An Account of Scottish Life, By Me, A London-Based Journalist

By James O Malley on at

Today is St Andrew's Day - a day of celebrating Scotland's patron saint, who like Sean Connery didn't actually live in the country. So how to celebrate here at Giz UK?

Now, if I know anything about Scottish people, it is that they absolutely love it when London-based journalists pontificate on Scottish life, while writing from North London. So in that spirit, I thought channel my inner George Orwell, and I'd share with you, dear readers, a memoir of a Scottish road-trip I went on in 2011.

My partner and I travelled all the way from Gretna Green to John O'Groats and back, via Edinburgh, Inverness, Thurso, Loch Ness, Fort William and Glasgow. Needless to say, having spent maybe two weeks of my life so far in Scotland, I'm pretty much an expert on the place. Hell, I've at least spent more time in the country than Saint Andrew ever did.

All of these photos were taken by me on a rather crappy HTC Desire HD - so though it looks like a hip, new Instagram filter has been applied, no, that's actually just my natural photography talent.

Rosslyn Chapel

One of our first stops was the 15th Century Rosslyn Chapel, which is today best known for featuring in the Da Vinci code, and being a hotbed of conspiracy theories about freemasons and the like. While, sadly, we didn't see any human sacrifices, or Tom Hanks running about, we did spot this ancient symbol embedded into the stonework.

That's right, it's Goatse. And if you don't know what that is, don't whatever you do Google it. Does this suggest that Mr Goatse is secretly a freemason? He doesn't seem at first, awkward glance, like a man with much to hide... but clearly this thing, umm, goes much deeper than we thought.

Doune Castle

Next up was a trip to Doune Castle. This is the place where Monty Python and the Holy Grail was filmed - and it has a rather good audio tour narrated by Terry Jones.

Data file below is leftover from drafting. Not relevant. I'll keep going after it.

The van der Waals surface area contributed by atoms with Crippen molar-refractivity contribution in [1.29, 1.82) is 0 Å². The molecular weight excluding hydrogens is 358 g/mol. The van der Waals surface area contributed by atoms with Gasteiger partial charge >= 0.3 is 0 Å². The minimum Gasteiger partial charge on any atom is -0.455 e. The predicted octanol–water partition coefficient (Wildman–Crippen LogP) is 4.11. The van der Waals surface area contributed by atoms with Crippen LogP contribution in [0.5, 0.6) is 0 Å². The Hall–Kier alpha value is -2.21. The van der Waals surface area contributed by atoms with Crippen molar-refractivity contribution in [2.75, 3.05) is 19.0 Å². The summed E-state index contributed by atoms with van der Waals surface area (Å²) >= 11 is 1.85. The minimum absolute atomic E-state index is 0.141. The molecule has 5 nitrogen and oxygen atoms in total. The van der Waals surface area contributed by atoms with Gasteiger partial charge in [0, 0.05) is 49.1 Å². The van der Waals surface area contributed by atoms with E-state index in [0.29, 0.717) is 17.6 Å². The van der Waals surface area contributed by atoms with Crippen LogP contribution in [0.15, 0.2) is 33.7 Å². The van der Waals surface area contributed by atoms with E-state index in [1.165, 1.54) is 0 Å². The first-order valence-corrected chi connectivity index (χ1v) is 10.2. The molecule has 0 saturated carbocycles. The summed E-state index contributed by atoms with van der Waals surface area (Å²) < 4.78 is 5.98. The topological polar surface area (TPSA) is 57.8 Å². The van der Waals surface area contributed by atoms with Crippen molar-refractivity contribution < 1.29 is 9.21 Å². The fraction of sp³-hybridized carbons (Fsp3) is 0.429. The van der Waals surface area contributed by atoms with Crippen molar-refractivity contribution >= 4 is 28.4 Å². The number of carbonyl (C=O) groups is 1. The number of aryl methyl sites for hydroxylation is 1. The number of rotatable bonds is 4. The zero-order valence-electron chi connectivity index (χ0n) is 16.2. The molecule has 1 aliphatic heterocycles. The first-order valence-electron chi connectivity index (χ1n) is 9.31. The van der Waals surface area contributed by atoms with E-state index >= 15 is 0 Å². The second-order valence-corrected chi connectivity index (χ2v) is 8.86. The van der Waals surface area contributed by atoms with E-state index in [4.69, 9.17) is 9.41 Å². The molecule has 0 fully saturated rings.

But the thing I thought was most memorable was this fridge, just inside the reception area - which reveals that pretty much every stereotype about Scotland is true. You've got a choice of Irn Bru, or water... which is actually just Diet Irn Bru.

Also in the castle was this chap - a wandering minstrel, who had an Assassin's Creed Non-Player-Character type vibe. Sadly I can't remember what he sang, and I didn't speak to him so for all I know is that I might have missed out on an important side-quest.

Where East Meets West

The Scottish town of Thurso is home to the most northerly station on Britain's national rail network. That fact is approximately the most memorable thing from Thurso. But I did see this poster advertising what was then a forthcoming attraction. "Where East Meets West" boasts the circus poster. Representing the East we have... a bad-ass Shaolin Warrior, ready to show off some kung-fu moves. And what do we have as the best the West has to offer? Umm, some rubbish looking clowns. No wonder everyone expects China to be running the world soon.

Rob Roy's Grave

No trip to Scotland is complete with a trip to the last resting place of Rob Roy, the national folk hero and the man who is often called Scotland's Robin Hood.

Unfortunately, when preparing to take this photo I dropped my phone. Picking it up, I licked my finger in order to clean the lens - but in the process, my similarly muddy finger caused me to react negatively - meaning that I ended up spitting on his grave. Sorry, Scotland.

John O'Groats

We finally made it to John O'Groats and found ourselves taking a trip to what is surely the most northerly shop in the UK.

This was literally the headline on the local newspaper the week we were there. I'm not making this up - they went there.

Note also the haggis paperweight holding it down.

There were also many souvenirs that tourists could buy, to remind them of their trip. For example, here's a DVD compilation of accordion music.

And yes, it really is a bargain: Just £18.50. And that was in 2011 prices - today it would cost around £20.50. Yikes.

Oh, and there were these for sale...

Perhaps less said about that the better.

Perhaps the most endearing thing from our trip though was in the B&B we stayed in at John O'Groats. In our room, there was this notice pinned to the wall.

I just like how they've translated it to four other languages - as though Sandy & Ron are the fourth emergency service.

And that really is all you need to know about Scotland. Over all, I would give Scotland 9/10.

Happy St Andrew's Day.

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